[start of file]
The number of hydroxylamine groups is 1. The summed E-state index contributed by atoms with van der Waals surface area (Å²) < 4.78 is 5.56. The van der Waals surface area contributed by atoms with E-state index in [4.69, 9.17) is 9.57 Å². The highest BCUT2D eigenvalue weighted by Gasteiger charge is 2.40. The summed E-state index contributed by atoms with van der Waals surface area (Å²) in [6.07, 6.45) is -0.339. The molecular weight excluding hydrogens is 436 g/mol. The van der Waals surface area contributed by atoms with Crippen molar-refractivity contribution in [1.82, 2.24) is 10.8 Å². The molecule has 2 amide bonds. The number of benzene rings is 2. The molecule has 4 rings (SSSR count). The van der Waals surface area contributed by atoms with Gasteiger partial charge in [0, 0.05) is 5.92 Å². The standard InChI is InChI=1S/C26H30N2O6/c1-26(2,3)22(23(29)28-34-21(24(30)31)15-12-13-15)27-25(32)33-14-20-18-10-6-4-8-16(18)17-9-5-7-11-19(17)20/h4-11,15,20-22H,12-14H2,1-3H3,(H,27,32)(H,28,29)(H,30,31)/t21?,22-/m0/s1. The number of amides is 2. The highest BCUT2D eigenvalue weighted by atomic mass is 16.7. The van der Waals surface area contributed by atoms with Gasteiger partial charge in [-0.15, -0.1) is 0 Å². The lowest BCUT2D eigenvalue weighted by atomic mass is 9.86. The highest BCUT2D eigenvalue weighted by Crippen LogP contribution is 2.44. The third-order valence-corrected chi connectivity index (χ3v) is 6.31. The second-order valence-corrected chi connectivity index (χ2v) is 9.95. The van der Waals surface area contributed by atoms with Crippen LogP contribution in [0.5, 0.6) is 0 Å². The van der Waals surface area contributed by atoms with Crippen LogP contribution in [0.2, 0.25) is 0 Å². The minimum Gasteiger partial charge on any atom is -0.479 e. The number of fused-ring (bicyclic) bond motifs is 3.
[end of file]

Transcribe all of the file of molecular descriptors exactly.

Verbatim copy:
The number of hydroxylamine groups is 1. The summed E-state index contributed by atoms with van der Waals surface area (Å²) < 4.78 is 5.56. The van der Waals surface area contributed by atoms with E-state index in [4.69, 9.17) is 9.57 Å². The highest BCUT2D eigenvalue weighted by Gasteiger charge is 2.40. The summed E-state index contributed by atoms with van der Waals surface area (Å²) in [6.07, 6.45) is -0.339. The molecular weight excluding hydrogens is 436 g/mol. The van der Waals surface area contributed by atoms with Crippen molar-refractivity contribution in [1.82, 2.24) is 10.8 Å². The molecule has 2 amide bonds. The number of benzene rings is 2. The molecule has 4 rings (SSSR count). The van der Waals surface area contributed by atoms with Gasteiger partial charge in [0, 0.05) is 5.92 Å². The standard InChI is InChI=1S/C26H30N2O6/c1-26(2,3)22(23(29)28-34-21(24(30)31)15-12-13-15)27-25(32)33-14-20-18-10-6-4-8-16(18)17-9-5-7-11-19(17)20/h4-11,15,20-22H,12-14H2,1-3H3,(H,27,32)(H,28,29)(H,30,31)/t21?,22-/m0/s1. The number of amides is 2. The highest BCUT2D eigenvalue weighted by atomic mass is 16.7. The van der Waals surface area contributed by atoms with Gasteiger partial charge in [-0.15, -0.1) is 0 Å². The lowest BCUT2D eigenvalue weighted by atomic mass is 9.86. The highest BCUT2D eigenvalue weighted by Crippen LogP contribution is 2.44. The third-order valence-corrected chi connectivity index (χ3v) is 6.31. The second-order valence-corrected chi connectivity index (χ2v) is 9.95. The van der Waals surface area contributed by atoms with Crippen LogP contribution in [0.5, 0.6) is 0 Å². The van der Waals surface area contributed by atoms with Crippen LogP contribution in [0.2, 0.25) is 0 Å². The minimum Gasteiger partial charge on any atom is -0.479 e. The number of fused-ring (bicyclic) bond motifs is 3.